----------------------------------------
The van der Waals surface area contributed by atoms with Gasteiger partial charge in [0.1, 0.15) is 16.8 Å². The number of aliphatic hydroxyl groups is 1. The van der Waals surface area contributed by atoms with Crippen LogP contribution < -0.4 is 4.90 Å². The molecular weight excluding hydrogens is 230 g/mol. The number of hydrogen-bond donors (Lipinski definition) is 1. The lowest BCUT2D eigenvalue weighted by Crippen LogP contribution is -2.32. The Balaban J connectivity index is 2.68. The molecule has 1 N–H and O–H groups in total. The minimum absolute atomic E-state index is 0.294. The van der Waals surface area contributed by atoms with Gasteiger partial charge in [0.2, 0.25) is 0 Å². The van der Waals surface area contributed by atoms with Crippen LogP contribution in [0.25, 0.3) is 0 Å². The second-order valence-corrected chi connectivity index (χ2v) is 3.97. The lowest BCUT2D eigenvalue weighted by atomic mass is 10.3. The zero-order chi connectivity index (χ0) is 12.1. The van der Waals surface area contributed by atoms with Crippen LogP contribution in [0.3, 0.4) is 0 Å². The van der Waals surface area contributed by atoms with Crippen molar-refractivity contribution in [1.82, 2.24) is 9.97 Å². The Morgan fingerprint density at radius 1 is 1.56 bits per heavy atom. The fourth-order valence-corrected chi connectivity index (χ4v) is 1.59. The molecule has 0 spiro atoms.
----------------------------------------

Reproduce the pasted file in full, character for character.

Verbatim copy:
The van der Waals surface area contributed by atoms with Gasteiger partial charge in [0.1, 0.15) is 16.8 Å². The number of aliphatic hydroxyl groups is 1. The van der Waals surface area contributed by atoms with Crippen LogP contribution < -0.4 is 4.90 Å². The molecular weight excluding hydrogens is 230 g/mol. The number of hydrogen-bond donors (Lipinski definition) is 1. The lowest BCUT2D eigenvalue weighted by Crippen LogP contribution is -2.32. The Balaban J connectivity index is 2.68. The molecule has 1 N–H and O–H groups in total. The minimum absolute atomic E-state index is 0.294. The van der Waals surface area contributed by atoms with Gasteiger partial charge in [0.2, 0.25) is 0 Å². The van der Waals surface area contributed by atoms with Crippen LogP contribution in [0.25, 0.3) is 0 Å². The second-order valence-corrected chi connectivity index (χ2v) is 3.97. The lowest BCUT2D eigenvalue weighted by atomic mass is 10.3. The zero-order chi connectivity index (χ0) is 12.1. The van der Waals surface area contributed by atoms with Crippen LogP contribution in [0.3, 0.4) is 0 Å². The van der Waals surface area contributed by atoms with Crippen molar-refractivity contribution in [1.82, 2.24) is 9.97 Å². The Morgan fingerprint density at radius 1 is 1.56 bits per heavy atom. The fourth-order valence-corrected chi connectivity index (χ4v) is 1.59. The molecule has 0 spiro atoms.